By WILLIAM J. KOLE, Associated Press
Members of Native American tribes from round New England are gathering within the seaside city the place the Pilgrims settled — not to give thanks, however to mourn Indigenous individuals worldwide who’ve suffered centuries of racism and mistreatment.
Thursday’s solemn National Day of Mourning observance in downtown Plymouth, Massachusetts, will recall the illness and oppression that European settlers introduced to North America.
“We Native individuals haven’t any cause to have fun the arrival of the Pilgrims,” stated Kisha James, a member of the Aquinnah Wampanoag and Oglala Lakota tribes and the granddaughter of Wamsutta Frank James, the occasion’s founder.
“We need to educate individuals in order that they perceive the tales all of us realized in class concerning the first Thanksgiving are nothing however lies. Wampanoag and different Indigenous individuals have definitely not lived fortunately ever after because the arrival of the Pilgrims,” James stated.
“To us, Thanksgiving is a day of mourning, as a result of we keep in mind the thousands and thousands of our ancestors who have been murdered by uninvited European colonists such because the Pilgrims. Today, we and plenty of Indigenous individuals across the nation say, ‘No Thanks, No Giving.’”
It’s the 52nd 12 months that the United American Indians of New England have organized the occasion on Thanksgiving Day. The custom started in 1970.
Indigenous individuals and their supporters will collect at midday in particular person on Cole’s Hill, a windswept mound overlooking Plymouth Rock, a memorial to the colonists’ arrival. They may even livestream the occasion.
Participants will beat drums, supply prayers and condemn what organizers describe as “the unjust system based mostly on racism, settler colonialism, sexism, homophobia and the profit-driven destruction of the Earth” earlier than marching by way of downtown Plymouth’s historic district.
This 12 months, they will additionally spotlight the troubled legacy of federal boarding colleges that sought to assimilate Indigenous youth into white society within the U.S. in addition to in Canada, the place tons of of our bodies have been found on the grounds of former residential colleges for Indigenous kids.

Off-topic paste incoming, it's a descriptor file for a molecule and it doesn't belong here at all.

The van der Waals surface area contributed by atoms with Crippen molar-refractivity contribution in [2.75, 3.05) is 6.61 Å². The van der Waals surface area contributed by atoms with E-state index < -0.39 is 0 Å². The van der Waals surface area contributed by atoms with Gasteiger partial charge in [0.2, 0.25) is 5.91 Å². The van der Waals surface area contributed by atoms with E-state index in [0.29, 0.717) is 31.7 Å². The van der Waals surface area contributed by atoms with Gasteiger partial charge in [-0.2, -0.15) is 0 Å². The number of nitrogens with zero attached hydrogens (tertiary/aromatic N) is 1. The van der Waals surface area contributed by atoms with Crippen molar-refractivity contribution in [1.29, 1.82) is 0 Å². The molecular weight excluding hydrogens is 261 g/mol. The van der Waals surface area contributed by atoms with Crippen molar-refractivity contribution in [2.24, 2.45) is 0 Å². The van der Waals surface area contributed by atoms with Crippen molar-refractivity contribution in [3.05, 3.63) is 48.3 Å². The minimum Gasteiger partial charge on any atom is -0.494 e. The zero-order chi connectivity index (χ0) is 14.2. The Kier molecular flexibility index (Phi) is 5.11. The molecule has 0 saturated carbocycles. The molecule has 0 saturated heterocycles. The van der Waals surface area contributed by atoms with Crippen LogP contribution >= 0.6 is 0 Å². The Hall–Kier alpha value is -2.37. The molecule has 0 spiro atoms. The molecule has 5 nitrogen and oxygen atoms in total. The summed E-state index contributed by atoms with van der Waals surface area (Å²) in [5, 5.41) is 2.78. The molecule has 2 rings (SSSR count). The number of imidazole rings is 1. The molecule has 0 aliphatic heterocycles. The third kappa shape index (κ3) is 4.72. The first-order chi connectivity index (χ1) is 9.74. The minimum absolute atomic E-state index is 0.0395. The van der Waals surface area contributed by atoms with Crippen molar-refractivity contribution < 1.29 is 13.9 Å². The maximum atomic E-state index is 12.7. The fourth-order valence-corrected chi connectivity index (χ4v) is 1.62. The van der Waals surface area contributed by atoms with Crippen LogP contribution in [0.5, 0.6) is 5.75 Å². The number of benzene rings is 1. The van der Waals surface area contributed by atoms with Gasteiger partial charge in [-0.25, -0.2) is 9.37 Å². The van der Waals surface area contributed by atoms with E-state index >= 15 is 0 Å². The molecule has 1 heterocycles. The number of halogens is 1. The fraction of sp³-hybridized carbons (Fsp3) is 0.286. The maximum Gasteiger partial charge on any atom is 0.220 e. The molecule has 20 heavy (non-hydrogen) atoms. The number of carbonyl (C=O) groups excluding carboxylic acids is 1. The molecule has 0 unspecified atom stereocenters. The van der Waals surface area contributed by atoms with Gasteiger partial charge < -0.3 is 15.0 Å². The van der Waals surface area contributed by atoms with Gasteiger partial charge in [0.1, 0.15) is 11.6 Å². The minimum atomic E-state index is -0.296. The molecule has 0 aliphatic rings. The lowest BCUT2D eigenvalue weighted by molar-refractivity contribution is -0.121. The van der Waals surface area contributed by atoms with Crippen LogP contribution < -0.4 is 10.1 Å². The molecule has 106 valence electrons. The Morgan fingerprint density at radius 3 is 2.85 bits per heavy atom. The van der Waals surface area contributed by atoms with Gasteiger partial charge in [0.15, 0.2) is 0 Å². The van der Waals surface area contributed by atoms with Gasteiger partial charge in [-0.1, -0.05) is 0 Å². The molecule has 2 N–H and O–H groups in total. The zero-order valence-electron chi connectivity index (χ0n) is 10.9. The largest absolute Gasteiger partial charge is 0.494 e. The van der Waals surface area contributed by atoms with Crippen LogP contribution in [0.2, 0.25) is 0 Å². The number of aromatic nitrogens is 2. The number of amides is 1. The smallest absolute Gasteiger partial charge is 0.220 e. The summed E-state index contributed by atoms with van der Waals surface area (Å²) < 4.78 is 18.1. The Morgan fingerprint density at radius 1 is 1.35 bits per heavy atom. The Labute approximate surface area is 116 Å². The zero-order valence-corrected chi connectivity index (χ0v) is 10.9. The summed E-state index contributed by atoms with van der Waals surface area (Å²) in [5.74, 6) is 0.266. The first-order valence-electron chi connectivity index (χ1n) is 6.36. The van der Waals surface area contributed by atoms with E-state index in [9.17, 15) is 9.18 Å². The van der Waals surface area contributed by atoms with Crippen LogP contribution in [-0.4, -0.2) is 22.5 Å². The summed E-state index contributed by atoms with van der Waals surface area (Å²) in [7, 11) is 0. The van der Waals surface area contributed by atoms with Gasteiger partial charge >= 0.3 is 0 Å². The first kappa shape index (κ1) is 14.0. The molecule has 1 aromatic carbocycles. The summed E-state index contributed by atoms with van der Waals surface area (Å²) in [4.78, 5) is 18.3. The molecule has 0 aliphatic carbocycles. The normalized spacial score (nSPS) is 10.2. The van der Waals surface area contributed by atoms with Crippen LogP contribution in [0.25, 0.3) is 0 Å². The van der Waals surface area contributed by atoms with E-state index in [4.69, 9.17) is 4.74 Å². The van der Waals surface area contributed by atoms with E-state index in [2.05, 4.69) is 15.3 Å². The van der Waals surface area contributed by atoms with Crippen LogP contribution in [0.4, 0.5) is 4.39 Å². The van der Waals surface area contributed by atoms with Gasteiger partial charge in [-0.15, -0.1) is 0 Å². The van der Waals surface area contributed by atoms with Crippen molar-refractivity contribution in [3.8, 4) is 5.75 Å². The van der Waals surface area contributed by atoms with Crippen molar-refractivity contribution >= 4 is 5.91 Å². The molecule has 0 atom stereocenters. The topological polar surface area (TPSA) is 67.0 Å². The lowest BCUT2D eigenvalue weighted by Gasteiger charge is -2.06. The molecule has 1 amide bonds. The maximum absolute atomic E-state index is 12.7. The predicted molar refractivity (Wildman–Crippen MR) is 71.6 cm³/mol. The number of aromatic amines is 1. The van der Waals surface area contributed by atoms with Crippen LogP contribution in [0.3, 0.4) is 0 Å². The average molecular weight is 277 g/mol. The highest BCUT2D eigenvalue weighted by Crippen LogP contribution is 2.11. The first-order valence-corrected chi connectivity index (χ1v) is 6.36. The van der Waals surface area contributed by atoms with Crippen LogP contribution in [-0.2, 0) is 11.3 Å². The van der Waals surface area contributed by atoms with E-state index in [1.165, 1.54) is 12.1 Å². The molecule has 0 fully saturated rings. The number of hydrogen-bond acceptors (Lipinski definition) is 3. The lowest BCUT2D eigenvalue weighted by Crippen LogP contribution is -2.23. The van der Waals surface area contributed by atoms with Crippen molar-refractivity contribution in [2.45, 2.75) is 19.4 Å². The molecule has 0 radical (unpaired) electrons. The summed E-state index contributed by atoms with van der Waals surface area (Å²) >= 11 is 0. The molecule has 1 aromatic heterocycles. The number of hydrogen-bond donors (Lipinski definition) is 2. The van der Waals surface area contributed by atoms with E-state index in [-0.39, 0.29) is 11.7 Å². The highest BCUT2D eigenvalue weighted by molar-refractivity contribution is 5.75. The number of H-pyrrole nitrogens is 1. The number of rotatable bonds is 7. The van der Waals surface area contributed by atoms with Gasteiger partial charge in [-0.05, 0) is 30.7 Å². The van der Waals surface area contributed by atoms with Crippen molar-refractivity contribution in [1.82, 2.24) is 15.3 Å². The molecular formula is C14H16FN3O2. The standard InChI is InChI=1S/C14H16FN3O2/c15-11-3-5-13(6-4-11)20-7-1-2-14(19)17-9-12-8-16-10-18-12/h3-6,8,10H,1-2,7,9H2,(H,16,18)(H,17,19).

Brian Moskwetah Weeden, chairman of the Mashpee Wampanoag Tribal Council, stated on Boston Public Radio earlier this week that Americans owe his tribe a debt of gratitude for serving to the Pilgrims survive their first brutal winter.
“People want to perceive that you simply want to be grateful each day — that was how our ancestors thought and navigated this world,” Weeden stated. “Because we have been grateful, we have been keen to share … and we had good intentions and a very good coronary heart.”
That wasn’t reciprocated over the long run, Weeden added.
“That’s why, 400 years later, we’re nonetheless sitting right here combating for what little little bit of land that we nonetheless have, and making an attempt to maintain the commonwealth and the federal authorities accountable,” he stated.
“Because 400 years later, we don’t actually have a lot to present for, or to be pleased about. So I believe it’s vital for everybody to be pleased about our ancestors who helped the Pilgrims survive, and type of performed an intricate position within the beginning of this nation.”
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